Recency bias explains the tendency to put more weight on more recent events and experiences. Limiting performance assessments to annual reviews increases the effect of this bias as earlier accomplishments fade from memory.
Self-rater bias refers to the tendency to rate one’s own performance based on self-image instead of objective accomplishment. This can lead one employee to discount their performance due to poor self-image while another inflates their performance to match their ego.
How to Counter Bias in Performance Feedback
To counter bias, many organizations incorporate 360º reviews: expanded assessments designed to look at an employee’s performance from every angle. These reviews generally include self-review, manager review, and one or more peer reviews. However, just adding more reviews doesn’t guarantee more accurate, unbiased results. The structure and strategy of your assessment process also determines where additional assessment is needed and clarifies how much performance management is too much.
How to Measure Performance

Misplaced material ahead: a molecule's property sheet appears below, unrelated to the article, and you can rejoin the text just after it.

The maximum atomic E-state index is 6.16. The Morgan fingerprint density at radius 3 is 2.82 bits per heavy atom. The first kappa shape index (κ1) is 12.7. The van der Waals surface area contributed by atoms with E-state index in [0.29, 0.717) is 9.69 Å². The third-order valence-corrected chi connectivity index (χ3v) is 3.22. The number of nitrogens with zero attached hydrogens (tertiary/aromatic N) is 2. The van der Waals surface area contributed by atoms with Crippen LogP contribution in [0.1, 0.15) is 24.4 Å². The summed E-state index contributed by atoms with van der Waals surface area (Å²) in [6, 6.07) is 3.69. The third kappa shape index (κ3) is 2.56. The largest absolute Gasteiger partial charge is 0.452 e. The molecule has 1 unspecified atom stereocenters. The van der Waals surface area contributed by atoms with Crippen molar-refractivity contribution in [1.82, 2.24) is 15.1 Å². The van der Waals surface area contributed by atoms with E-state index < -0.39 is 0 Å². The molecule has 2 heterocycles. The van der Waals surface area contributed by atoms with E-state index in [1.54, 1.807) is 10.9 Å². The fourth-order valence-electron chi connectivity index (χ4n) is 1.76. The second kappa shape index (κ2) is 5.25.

While the stated reason for performance management is to help employees improve, performance reviews have picked up a lot of baggage over the years as time-strapped managers crammed a year’s worth of HR-related questions into one short session. Compensation, bonuses, career trajectory, even continued employment have all been tied to performance evaluations.
Some of these topics are consistently affected by the employee’s performance, while others (especially the compensation concerns) often depend on a variety of factors outside the employee’s control, or even the manager’s purview. Choosing the right cadence for discussing different factors of the employee experience can help managers and employees give each topic the attention needed to account for biases.